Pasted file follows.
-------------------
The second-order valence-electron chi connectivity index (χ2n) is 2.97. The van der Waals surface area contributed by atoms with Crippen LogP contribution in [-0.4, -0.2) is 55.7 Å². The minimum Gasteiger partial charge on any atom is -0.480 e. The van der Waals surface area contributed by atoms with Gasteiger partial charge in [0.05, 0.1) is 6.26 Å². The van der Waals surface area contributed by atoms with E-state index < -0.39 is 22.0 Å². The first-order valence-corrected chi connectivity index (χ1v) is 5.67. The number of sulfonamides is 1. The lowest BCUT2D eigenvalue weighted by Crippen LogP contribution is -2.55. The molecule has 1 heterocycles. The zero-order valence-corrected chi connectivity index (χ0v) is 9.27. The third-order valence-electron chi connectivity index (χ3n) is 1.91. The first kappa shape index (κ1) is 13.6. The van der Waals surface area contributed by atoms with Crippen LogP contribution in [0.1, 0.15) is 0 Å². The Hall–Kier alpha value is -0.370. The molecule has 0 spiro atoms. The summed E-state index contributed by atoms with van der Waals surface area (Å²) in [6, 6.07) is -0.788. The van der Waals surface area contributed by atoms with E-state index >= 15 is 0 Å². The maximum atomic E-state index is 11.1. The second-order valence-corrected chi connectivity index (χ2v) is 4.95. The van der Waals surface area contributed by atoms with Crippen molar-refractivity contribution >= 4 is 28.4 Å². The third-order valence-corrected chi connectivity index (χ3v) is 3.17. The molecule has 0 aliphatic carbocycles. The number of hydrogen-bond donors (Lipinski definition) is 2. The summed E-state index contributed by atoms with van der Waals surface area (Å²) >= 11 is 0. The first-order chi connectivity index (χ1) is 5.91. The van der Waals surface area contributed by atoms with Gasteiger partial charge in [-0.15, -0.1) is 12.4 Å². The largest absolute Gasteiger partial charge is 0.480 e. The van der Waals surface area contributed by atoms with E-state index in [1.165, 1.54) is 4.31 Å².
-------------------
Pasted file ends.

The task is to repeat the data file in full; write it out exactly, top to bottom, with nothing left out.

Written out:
The second-order valence-electron chi connectivity index (χ2n) is 2.97. The van der Waals surface area contributed by atoms with Crippen LogP contribution in [-0.4, -0.2) is 55.7 Å². The minimum Gasteiger partial charge on any atom is -0.480 e. The van der Waals surface area contributed by atoms with Gasteiger partial charge in [0.05, 0.1) is 6.26 Å². The van der Waals surface area contributed by atoms with E-state index < -0.39 is 22.0 Å². The first-order valence-corrected chi connectivity index (χ1v) is 5.67. The number of sulfonamides is 1. The lowest BCUT2D eigenvalue weighted by Crippen LogP contribution is -2.55. The molecule has 1 heterocycles. The zero-order valence-corrected chi connectivity index (χ0v) is 9.27. The third-order valence-electron chi connectivity index (χ3n) is 1.91. The first kappa shape index (κ1) is 13.6. The van der Waals surface area contributed by atoms with Crippen LogP contribution in [0.1, 0.15) is 0 Å². The Hall–Kier alpha value is -0.370. The molecule has 0 spiro atoms. The summed E-state index contributed by atoms with van der Waals surface area (Å²) in [6, 6.07) is -0.788. The van der Waals surface area contributed by atoms with E-state index >= 15 is 0 Å². The maximum atomic E-state index is 11.1. The second-order valence-corrected chi connectivity index (χ2v) is 4.95. The van der Waals surface area contributed by atoms with Crippen molar-refractivity contribution >= 4 is 28.4 Å². The third-order valence-corrected chi connectivity index (χ3v) is 3.17. The molecule has 0 aliphatic carbocycles. The number of hydrogen-bond donors (Lipinski definition) is 2. The summed E-state index contributed by atoms with van der Waals surface area (Å²) >= 11 is 0. The first-order chi connectivity index (χ1) is 5.91. The van der Waals surface area contributed by atoms with Gasteiger partial charge in [-0.15, -0.1) is 12.4 Å². The largest absolute Gasteiger partial charge is 0.480 e. The van der Waals surface area contributed by atoms with E-state index in [1.165, 1.54) is 4.31 Å².